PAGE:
Omega Chess

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w4 wd Chess Omega ht440 44.png w3 wd
Chess Omega vl44 440.png a9 zd b9 rd c9 nd d9 bd e9 qd f9 kd g9 bd h9 nd i9 rd j9 zd Chess Omega vr44 440.png
a8 pd b8 pd c8 pd d8 pd e8 pd f8 pd g8 pd h8 pd i8 pd j8 pd
a7 b7 c7 d7 e7 f7 g7 h7 i7 j7
a6 b6 c6 d6 e6 f6 g6 h6 i6 j6
a5 b5 c5 d5 e5 f5 g5 h5 i5 j5
a4 b4 c4 d4 e4 f4 g4 h4 i4 j4
a3 b3 c3 d3 e3 f3 g3 h3 i3 j3
a2 b2 c2 d2 e2 f2 g2 h2 i2 j2
a1 pl b1 pl c1 pl d1 pl e1 pl f1 pl g1 pl h1 pl i1 pl j1 pl
a0 zl b0 rl c0 nl d0 bl e0 ql f0 kl g0 bl h0 nl i0 rl j0 zl
w1 wl Chess Omega hb440 44.png w2 wl
Omega Chess starting position

Omega Chess is a commercial chess variant designed by Daniel MacDonald in Toronto. The game is played on a 10x10 board with an extra square in each of the extreme corners where the wizards are placed at the start of the game.[1] The game is laid out like standard chess with the addition of a "champion" in each corner and a "wizard" diagonally behind each champion.

Part of the reason for adding the new pieces was to equalize the number of jumping pieces with sliding pieces. The wizard was created specially to be a color-bound piece, a parallel to the bishop. Because of the symmetry and four additional corners, Omega Chess creates new tactical possibilities, including the possibility of checkmate with two knights.

Omega Chess has garnered endorsements by grandmasters Michael Rohde[2] and Alex Sherzer.


Differences from standard chess[edit]

New pieces[edit]

w4 Chess Omega ht440 44.png w3
Chess Omega vl44 440.png a9 xx b9 c9 xx d9 e9 xx f9 g9 h9 i9 j9 Chess Omega vr44 440.png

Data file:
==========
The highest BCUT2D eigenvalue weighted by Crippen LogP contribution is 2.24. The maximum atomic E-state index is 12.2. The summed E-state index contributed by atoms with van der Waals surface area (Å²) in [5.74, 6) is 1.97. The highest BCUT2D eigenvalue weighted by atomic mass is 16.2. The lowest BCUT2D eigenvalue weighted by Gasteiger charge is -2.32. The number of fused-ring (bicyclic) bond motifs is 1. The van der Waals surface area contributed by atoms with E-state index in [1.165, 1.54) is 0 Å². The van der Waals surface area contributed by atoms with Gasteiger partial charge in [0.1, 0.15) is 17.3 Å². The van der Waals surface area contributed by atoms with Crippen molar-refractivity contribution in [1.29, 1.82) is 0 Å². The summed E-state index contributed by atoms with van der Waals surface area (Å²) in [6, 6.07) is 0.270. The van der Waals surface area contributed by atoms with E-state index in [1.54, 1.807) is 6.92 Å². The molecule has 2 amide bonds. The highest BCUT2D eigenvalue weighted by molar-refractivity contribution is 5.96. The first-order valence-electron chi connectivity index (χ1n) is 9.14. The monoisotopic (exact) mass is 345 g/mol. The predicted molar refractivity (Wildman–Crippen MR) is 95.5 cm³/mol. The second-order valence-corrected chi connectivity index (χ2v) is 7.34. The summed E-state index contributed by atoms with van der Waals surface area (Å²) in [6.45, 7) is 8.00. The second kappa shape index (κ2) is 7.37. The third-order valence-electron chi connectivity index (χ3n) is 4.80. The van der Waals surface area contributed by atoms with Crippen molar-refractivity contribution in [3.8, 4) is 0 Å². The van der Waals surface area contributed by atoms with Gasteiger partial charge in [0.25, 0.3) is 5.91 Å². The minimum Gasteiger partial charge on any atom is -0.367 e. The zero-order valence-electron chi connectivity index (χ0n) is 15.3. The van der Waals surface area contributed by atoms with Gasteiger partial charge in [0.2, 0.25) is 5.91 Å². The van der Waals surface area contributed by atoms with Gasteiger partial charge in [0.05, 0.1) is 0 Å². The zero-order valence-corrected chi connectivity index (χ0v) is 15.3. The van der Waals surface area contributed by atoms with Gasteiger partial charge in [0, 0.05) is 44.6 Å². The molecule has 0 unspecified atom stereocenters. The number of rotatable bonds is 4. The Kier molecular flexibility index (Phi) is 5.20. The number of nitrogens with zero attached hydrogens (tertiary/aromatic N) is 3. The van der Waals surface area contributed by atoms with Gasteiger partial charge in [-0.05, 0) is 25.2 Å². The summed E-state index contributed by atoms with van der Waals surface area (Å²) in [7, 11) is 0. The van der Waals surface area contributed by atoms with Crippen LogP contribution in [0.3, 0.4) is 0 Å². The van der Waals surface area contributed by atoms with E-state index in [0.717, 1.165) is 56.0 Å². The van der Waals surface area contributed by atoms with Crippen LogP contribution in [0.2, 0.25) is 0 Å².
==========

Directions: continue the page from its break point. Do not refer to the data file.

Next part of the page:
a8 b8 c8 xx d8 nl e8 f8 xo g8 h8 xo i8 j8 xo
a7 xx b7 xx c7 zd d7 xx e7 xx f7 g7 wd h7 i7 j7
a6 b6 c6 xx d6 xo e6 f6 xo g6 h6 xo i6 j6 xo
a5 xx b5 c5 xx d5 e5 xx f5 g5 h5 i5 j5
a4 b4 c4 pd d4 pl e4 f4 xo g4 h4 xo i4 j4
a3 b3 pl c3 pd d3 oo e3 f3 g3 h3 i3 j3
a2 pl b2 oo c2 d2 oo e2 f2 g2 h2 i2 j2
a1 oo b1 oo c1 d1 oo e1 f1 g1 h1 i1 j1
a0 b0 c0 d0 kl e0 rl f0 g0 rl h0 kl i0 j0
w1 Chess Omega hb440 44.png w2
Wizard, champion, pawn's first move, en passant and castling
  • Chess zld45.svgChess zdl45.svg Champions: are, like knights, classed as leapers. A champion can jump two squares orthogonally or diagonally, or slide one square orthogonally. White's king champion can start the game by Ch2 or Cj2. In the position shown at the right, the black champion's movement is indicated by an X, and it cannot capture the white knight.
  • Chess wld45.svgChess wdl45.svg Wizards: are also classed as leapers, but like a bishop, is a color-bound piece and jumps {1,3} or {3,1} squares in any direction, or slides one square diagonally. White's king wizard can start the game by Wj2. In the position shown at the left, the black wizard's movement is indicated by a black dot, and it can capture the white knight.

Pawns[edit]

  • The pawn may slide one, two or three squares in the forward direction, on its first move only. This is shown on files (a),(b) and (d) respectively.
  • Capture, promotion and movement (following the first move) are otherwise identical to the pawn in standard chess.
  • The en passant rule also applies. The d pawn may be captured en passant by either black pawn. The b pawn may be captured normally by the pawn at c4, and en passant by the pawn at c3

Castling[edit]

The normal rules of castling apply. Also, it is done exactly as in chess, with the king moving two squares to either side: to h0 for White or h9 for Black to castle kingside, and to d0 or d9 to castle queenside. (See diagram.)

Sample games[edit]

w4 Chess Omega ht440 44.png w3
Chess Omega vl44 440.png a9 b9 rd c9 d9 e9 f9 g9 h9 i9 j9 Chess Omega vr44 440.png
a8 pd b8 c8 d8 e8 rl f8 g8 pd h8 rd i8 kd j8
a7 b7 bd c7 pd d7 e7 f7 pd g7 qd h7 i7 zd j7 pd
a6 b6 c6 d6 e6 f6 g6 pd h6 i6 pd j6
a5 b5 pd c5 pl d5 e5 f5 pd g5 h5 i5 pl j5
a4 b4 c4 d4 pl e4 f4 pl g4 h4 i4 j4 pl
a3 b3 c3 pl d3 e3 rl f3 g3 h3 i3 ql j3
a2 b2 c2 d2 e2 f2 g2 h2 zl i2 j2
a1 pl b1 bl c1 d1 e1 f1 g1 pl h1 pl i1 j1
a0 b0 c0 d0 e0 f0 g0 kl h0 i0 j0
w1 Chess Omega hb440 44.png w2
Position before 42...b4!

As seen in the diagrams, the ranks are numbered 0–9, and the corner squares behind a0, j0, j9 and a9 are notated w1, w2, w3 and w4 respectively. It should be noted that these squares are part of the board, and all pieces (except rooks and pawns) can enter them. (See the problem at the end of the page.)